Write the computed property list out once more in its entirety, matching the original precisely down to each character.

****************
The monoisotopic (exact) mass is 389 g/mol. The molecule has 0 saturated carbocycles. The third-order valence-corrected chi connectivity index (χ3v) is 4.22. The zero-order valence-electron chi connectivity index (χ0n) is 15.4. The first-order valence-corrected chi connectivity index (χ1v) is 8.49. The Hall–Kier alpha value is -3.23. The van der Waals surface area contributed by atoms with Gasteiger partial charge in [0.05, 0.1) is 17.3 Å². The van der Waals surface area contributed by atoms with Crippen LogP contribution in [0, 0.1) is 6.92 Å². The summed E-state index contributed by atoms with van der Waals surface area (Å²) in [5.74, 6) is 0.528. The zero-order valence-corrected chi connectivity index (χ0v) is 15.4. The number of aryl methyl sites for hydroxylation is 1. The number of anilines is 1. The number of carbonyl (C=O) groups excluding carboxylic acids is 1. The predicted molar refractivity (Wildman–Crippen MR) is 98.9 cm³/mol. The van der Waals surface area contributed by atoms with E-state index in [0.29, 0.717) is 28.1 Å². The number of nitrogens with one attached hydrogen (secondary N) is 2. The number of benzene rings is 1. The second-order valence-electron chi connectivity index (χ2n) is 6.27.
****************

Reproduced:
The monoisotopic (exact) mass is 389 g/mol. The molecule has 0 saturated carbocycles. The third-order valence-corrected chi connectivity index (χ3v) is 4.22. The zero-order valence-electron chi connectivity index (χ0n) is 15.4. The first-order valence-corrected chi connectivity index (χ1v) is 8.49. The Hall–Kier alpha value is -3.23. The van der Waals surface area contributed by atoms with Gasteiger partial charge in [0.05, 0.1) is 17.3 Å². The van der Waals surface area contributed by atoms with Crippen LogP contribution in [0, 0.1) is 6.92 Å². The summed E-state index contributed by atoms with van der Waals surface area (Å²) in [5.74, 6) is 0.528. The zero-order valence-corrected chi connectivity index (χ0v) is 15.4. The number of aryl methyl sites for hydroxylation is 1. The number of anilines is 1. The number of carbonyl (C=O) groups excluding carboxylic acids is 1. The predicted molar refractivity (Wildman–Crippen MR) is 98.9 cm³/mol. The van der Waals surface area contributed by atoms with E-state index in [0.29, 0.717) is 28.1 Å². The number of nitrogens with one attached hydrogen (secondary N) is 2. The number of benzene rings is 1. The second-order valence-electron chi connectivity index (χ2n) is 6.27.